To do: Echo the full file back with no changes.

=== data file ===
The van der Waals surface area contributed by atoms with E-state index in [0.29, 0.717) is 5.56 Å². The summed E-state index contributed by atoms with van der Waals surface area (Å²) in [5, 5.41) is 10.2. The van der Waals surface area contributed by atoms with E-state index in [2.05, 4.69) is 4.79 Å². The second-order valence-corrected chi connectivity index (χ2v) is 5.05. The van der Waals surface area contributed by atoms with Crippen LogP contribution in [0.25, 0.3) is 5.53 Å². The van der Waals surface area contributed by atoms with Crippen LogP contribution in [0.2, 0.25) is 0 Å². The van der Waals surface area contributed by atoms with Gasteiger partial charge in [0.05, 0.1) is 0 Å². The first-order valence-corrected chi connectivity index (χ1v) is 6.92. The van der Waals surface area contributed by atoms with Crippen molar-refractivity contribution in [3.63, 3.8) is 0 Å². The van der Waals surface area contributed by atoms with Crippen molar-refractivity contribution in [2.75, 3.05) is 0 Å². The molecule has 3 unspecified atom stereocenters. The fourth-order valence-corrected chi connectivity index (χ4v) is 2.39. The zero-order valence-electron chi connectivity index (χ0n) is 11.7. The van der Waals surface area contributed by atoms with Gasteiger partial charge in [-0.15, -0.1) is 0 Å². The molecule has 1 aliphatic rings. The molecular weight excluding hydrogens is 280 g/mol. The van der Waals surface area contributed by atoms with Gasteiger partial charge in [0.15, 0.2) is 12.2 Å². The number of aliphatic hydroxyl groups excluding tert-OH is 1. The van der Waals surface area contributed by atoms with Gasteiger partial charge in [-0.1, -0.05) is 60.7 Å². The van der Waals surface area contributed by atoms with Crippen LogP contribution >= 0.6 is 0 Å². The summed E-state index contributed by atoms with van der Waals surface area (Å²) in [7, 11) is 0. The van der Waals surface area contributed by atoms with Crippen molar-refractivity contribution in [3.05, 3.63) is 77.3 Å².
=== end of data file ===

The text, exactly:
The van der Waals surface area contributed by atoms with E-state index in [0.29, 0.717) is 5.56 Å². The summed E-state index contributed by atoms with van der Waals surface area (Å²) in [5, 5.41) is 10.2. The van der Waals surface area contributed by atoms with E-state index in [2.05, 4.69) is 4.79 Å². The second-order valence-corrected chi connectivity index (χ2v) is 5.05. The van der Waals surface area contributed by atoms with Crippen LogP contribution in [0.25, 0.3) is 5.53 Å². The van der Waals surface area contributed by atoms with Crippen LogP contribution in [0.2, 0.25) is 0 Å². The van der Waals surface area contributed by atoms with Gasteiger partial charge in [0.05, 0.1) is 0 Å². The first-order valence-corrected chi connectivity index (χ1v) is 6.92. The van der Waals surface area contributed by atoms with Crippen molar-refractivity contribution in [3.63, 3.8) is 0 Å². The van der Waals surface area contributed by atoms with Crippen molar-refractivity contribution in [2.75, 3.05) is 0 Å². The molecule has 3 unspecified atom stereocenters. The fourth-order valence-corrected chi connectivity index (χ4v) is 2.39. The zero-order valence-electron chi connectivity index (χ0n) is 11.7. The van der Waals surface area contributed by atoms with Gasteiger partial charge in [-0.15, -0.1) is 0 Å². The molecule has 1 aliphatic rings. The molecular weight excluding hydrogens is 280 g/mol. The van der Waals surface area contributed by atoms with Gasteiger partial charge in [0.15, 0.2) is 12.2 Å². The number of aliphatic hydroxyl groups excluding tert-OH is 1. The van der Waals surface area contributed by atoms with Gasteiger partial charge in [-0.1, -0.05) is 60.7 Å². The van der Waals surface area contributed by atoms with Crippen LogP contribution >= 0.6 is 0 Å². The summed E-state index contributed by atoms with van der Waals surface area (Å²) in [7, 11) is 0. The van der Waals surface area contributed by atoms with Crippen molar-refractivity contribution in [3.05, 3.63) is 77.3 Å².